AP NEWS
    The Associated Press News Service

    Copyright 2004, The Associated Press, All Rights Reserved
    -11-21-2004, 05:58 PM
  • RamsFan16
    New BCS game sets stage for things to come
    by RamsFan16
    http://www.sportsline.com/collegefoo...6?cfoot4.25.06

    New BCS game sets stage for things to come
    April 25, 2006
    By Dennis Dodd
    CBS SportsLine.com Senior Writer
    Tell Dennis your opinion!





    PHOENIX -- The Legos are in place. Or Tinker Toys. Or Lincoln Logs. Whatever you want to call the new Bowl Championship Series.

    The structure is in place for a small, modest playoff in Division I-A football.


    The system was put in place to help mid-majors like Utah. (Getty Images)
    It might not even be fair to call it that. Plus, any such monumental change is probably at least four years away.

    It might take that long to figure out the current BCS structure, which kicks off this season. Ask around. Here's a bet that a large chunk of coaches don't even know how things are going down this season.

    And we're less than nine months away from playing the actual bowl games.

    That's why we offer this tutorial from this week's BCS meetings.

    What's this new "double-hosting" format?

    Starting this season, there are now five BCS bowls instead of four. Because of a threat of Congressional anti-trust intervention launched by non-BCS schools, a fifth game was added for better access two years ago at these meetings.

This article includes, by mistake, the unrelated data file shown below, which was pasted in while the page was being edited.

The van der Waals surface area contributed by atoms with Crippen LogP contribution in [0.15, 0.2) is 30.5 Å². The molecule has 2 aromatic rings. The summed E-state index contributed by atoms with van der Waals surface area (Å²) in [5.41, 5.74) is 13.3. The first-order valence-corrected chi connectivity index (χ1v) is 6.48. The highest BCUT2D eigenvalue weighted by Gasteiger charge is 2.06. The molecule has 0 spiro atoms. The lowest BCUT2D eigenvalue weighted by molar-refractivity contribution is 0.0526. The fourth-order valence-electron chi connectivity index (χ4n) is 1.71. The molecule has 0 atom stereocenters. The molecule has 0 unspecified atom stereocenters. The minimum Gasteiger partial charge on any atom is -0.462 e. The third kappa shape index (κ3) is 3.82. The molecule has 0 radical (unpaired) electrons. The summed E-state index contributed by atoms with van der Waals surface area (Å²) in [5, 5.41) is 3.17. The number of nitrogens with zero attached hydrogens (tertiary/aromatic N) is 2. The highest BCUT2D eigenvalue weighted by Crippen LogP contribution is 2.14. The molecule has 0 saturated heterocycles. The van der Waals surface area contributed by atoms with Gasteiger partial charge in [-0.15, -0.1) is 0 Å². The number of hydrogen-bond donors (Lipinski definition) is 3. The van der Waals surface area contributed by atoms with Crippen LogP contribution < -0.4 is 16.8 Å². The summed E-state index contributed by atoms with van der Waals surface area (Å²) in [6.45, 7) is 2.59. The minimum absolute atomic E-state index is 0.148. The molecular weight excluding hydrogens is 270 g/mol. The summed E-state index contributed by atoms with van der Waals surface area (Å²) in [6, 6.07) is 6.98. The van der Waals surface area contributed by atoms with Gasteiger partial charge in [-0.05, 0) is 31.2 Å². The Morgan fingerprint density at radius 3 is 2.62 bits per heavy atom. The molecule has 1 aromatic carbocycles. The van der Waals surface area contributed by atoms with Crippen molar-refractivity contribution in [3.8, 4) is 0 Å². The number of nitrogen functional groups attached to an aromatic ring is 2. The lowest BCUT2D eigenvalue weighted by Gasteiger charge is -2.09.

That means the bowl that is hosting the national title game each year -- after this season it is the Fiesta Bowl -- will also host its normal bowl game more or less a week prior.

    Here's how it looks this year:

    Jan. 1: Fiesta Bowl in Glendale, Ariz.
    Jan. 1: Rose Bowl in Pasadena, Calif.
    Jan. 2: Orange Bowl in Miami
    Jan. 3: Sugar Bowl in New Orleans
    Jan. 8: BCS national title game back in Glendale, Ariz.
    Give us a projected lineup in those bowls

    Fiesta Bowl: Big 12 champ vs. at-large (Oklahoma vs. West Virginia)
    Rose Bowl: Pac-10 champ vs. Big Ten champ (USC vs. Iowa)
    Orange Bowl: ACC champ vs. at-large (Florida State vs. Texas)
    Sugar Bowl: SEC champ vs. at-large (Notre Dame vs. Auburn)
    BCS national championship: No. 1 vs. No. 2 in final BCS standings (No. 1 Ohio State vs. No. 2 LSU, based on SportsLine.com pre-spring top 25)
    How does a non-BCS school get in?

    Nothing is finalized -- hey, it's only April -- but count on any team from a "coalition conference" (MAC, WAC, Mountain West, Sun Belt, Conference USA) automatically qualifying by finishing in the top 12 of the BCS standings.

    A further entry point: If the lowest-ranked BCS conference winner (among the Big Ten, Big 12, Pac-10, SEC, ACC and Big East) finishes No. 16 or lower, a coalition can get in by finishing No. 15 or higher.


    Does the extra BCS game make sense...
    -04-27-2006, 07:12 PM